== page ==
Posts filed under “Really, really bad calls”

Are the Rating Agencies About to Get Their Comeuppance?

This week in encouraging news, we learn that the Securities and Exchange Commission may finally be pursuing one of the prime enablers of the financial crisis — the ratings companies. Previously, it was reported that disclosure violations were on the SEC’s radar, but truth be told, those are minor offenses.

The SEC’s Office of Credit Ratings, a division whose sole purpose is essentially to oversee Moody’s and Standard & Poor’s, seems to be stirring. The Wall Street Journal reported that the “government’s top credit-rating watchdog has kept a low profile since taking the job two years ago to help prevent another financial crisis. That may be about to change…” Multiple cases have reportedly been referred to the SEC’s enforcement division, and new regulations are due.

And a welcome change it would be. Of all the players that helped cause the financial crisis, the ratings companies have gotten off scot-free. Banks have had massive fines while many mortgage and derivative underwriters have had their garbage securities put back to them at great cost. Since 2008, there have been 388 mortgage companies that have gone bankrupt. All of that junk paper found its way into AAA-rated securitized products and derivatives. The penalty for Moody’s and S&P has been essentially nil. Fear of so-called reputational damage — the theory that concerns about their good name keeps companies in line — is the latest economic nonsense to be thoroughly debunked by events. Continues here

Category: Analysts, Bailout Nation, Credit, Really, really bad calls, Regulation

What Are the Dumbest Investment Ideas of 2014?

In my day job, I see lots and lots of really silly things. Portfolios transfer in filled to the brim with junk, silliness and evidence of malicious intent. I am working on my list of Dumbest Investment Ideas of the Year, but I am curious if any of you have seen anything that stood out…Read More

Category: Investing, Really, really bad calls

No Exit: US Foreign Policy FlowChart

Source: The Vulgar Trader

Category: Politics, Really, really bad calls

Your browser sucks doesn’t support this. Source: CSPAN

Category: Bailouts, Economy, Politics, Really, really bad calls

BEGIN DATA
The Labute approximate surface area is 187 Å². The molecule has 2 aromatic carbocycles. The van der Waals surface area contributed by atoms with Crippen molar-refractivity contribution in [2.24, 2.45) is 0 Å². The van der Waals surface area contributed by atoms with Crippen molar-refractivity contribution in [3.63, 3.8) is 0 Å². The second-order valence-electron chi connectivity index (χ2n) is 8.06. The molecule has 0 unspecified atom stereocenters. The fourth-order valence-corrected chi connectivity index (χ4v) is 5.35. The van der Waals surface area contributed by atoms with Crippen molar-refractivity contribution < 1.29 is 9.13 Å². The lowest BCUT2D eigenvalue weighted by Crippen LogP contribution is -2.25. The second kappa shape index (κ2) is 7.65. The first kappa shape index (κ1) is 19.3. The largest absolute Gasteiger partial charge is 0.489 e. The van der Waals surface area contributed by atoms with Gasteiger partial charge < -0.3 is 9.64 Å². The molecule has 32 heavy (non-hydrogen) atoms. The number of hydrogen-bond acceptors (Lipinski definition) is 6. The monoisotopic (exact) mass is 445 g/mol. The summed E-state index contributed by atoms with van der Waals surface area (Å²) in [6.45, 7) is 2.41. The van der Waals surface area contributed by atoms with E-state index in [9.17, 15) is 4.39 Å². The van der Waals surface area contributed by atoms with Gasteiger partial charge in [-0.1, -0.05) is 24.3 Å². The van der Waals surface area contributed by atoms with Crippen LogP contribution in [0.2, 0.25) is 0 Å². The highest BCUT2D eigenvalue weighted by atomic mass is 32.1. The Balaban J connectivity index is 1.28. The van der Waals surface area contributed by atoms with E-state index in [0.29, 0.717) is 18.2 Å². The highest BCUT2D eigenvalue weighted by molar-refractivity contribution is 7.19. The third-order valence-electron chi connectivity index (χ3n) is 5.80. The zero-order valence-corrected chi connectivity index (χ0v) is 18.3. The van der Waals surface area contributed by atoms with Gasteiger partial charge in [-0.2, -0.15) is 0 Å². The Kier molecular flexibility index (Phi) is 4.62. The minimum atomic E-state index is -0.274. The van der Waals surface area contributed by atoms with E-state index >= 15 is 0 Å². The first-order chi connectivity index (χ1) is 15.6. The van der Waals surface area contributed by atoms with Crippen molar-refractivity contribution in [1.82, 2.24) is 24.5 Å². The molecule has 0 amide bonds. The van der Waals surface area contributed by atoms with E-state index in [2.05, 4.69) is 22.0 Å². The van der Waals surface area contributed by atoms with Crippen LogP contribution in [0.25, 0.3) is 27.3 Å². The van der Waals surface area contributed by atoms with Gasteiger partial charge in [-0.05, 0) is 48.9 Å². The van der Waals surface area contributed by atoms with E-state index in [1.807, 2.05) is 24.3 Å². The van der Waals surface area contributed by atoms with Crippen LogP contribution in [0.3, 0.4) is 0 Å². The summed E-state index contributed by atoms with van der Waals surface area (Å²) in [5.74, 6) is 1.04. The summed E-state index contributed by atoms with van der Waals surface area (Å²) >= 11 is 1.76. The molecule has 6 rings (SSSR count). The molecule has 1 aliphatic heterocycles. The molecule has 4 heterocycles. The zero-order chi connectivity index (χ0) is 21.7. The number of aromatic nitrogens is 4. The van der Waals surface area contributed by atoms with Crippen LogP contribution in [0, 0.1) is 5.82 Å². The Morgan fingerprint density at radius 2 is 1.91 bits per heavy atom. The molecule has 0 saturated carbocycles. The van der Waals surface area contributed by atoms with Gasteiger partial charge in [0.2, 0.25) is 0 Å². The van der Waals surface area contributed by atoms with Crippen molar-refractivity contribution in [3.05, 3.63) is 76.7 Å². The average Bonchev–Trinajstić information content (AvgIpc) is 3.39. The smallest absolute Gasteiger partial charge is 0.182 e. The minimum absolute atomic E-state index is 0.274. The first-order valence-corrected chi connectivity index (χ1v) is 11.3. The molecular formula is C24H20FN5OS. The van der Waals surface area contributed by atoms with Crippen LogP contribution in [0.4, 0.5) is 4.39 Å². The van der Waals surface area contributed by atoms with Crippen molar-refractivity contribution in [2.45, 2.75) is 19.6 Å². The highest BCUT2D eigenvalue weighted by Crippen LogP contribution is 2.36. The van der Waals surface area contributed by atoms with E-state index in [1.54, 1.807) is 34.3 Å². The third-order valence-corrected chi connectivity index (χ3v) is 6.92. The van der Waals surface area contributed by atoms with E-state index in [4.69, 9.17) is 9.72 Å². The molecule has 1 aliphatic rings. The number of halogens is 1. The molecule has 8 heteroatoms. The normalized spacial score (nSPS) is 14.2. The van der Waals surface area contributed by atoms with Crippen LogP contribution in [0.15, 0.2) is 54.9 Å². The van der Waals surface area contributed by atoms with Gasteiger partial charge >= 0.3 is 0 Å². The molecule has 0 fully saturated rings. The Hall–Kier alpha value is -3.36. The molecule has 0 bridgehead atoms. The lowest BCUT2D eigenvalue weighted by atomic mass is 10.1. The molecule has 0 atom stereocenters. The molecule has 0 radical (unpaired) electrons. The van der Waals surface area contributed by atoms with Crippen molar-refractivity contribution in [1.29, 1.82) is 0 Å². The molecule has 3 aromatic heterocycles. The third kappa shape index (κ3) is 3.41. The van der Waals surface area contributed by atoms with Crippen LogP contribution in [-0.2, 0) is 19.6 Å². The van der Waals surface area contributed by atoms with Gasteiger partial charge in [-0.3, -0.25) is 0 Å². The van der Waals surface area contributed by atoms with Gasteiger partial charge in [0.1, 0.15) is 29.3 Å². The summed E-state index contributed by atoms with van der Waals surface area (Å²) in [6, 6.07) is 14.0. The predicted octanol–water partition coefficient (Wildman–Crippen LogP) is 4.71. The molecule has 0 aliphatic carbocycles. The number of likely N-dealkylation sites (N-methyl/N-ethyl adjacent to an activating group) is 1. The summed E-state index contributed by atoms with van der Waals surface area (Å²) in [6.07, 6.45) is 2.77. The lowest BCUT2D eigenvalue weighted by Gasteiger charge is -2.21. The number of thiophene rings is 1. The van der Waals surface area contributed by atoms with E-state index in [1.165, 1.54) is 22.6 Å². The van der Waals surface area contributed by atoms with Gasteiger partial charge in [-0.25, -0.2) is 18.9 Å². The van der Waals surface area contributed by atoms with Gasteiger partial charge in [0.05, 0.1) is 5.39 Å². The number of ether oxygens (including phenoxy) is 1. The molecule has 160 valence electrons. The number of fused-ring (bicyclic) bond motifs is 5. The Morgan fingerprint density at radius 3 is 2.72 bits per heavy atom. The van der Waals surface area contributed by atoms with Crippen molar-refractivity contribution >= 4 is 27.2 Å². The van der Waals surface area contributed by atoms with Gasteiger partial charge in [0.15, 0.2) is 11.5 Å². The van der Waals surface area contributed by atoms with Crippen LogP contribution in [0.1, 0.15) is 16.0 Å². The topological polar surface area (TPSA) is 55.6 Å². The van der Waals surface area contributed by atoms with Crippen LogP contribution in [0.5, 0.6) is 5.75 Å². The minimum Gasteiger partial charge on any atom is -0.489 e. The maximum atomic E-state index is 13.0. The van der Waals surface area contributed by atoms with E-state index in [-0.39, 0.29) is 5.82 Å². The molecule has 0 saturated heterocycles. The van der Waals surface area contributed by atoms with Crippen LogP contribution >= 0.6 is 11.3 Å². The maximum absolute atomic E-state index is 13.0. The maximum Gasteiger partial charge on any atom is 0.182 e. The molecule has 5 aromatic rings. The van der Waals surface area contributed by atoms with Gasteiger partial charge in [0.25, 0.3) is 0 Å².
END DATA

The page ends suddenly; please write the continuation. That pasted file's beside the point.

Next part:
Dick Cheney Would Make A Terrible Trader

I have spilled a great deal of pixels and time in these pages discussing the importance of not letting your biases get the best of you as an investor. (See this, this, this, this, this, this, this, this, and this). Further, when you are wrong, you must do more than merely acknowledge it: Embrace the…Read More

Category: Really, really bad calls, Trading, UnGuru, War/Defense

How to Lose a Billion Dollars in Hedge Funds

Take Apart: Overall, it’s a swing in the financial fortune of one of the country’s top private universities and one of the world’s most esteemed Jewish institutions of more than $1.3 billion, well more than 10 times the losses from the portion of Yeshiva’s portfolio invested with Madoff. Students who applied to and enrolled at…Read More

Category: Corporate Management, Hedge Funds, Investing, Really, really bad calls

The Spending Habits of the 0.01%

Attention peasants: The Greubel Forsey GMT at $549,000 Source: Greubel Forsey I have been hearing a lot about the spending habits of the 0.01 percent lately. Perhaps, a little bit too much. Don’t worry, this isn’t going to be a class-warfare rant or a treatise on living the simpler, less materialistic life. Rather, it is…Read More

Category: Consumer Spending, Psychology, Really, really bad calls

S.E.C. Commissioner Stein’s Blistering Remarks

Remarks Before the Peterson Institute of International Economics

Commissioner Kara M. Stein

Washington, D.C.

June 12, 2014

Thank you, Adam, for the kind introduction.  I also would like to thank the Peterson Institute for International Economics for hosting me today.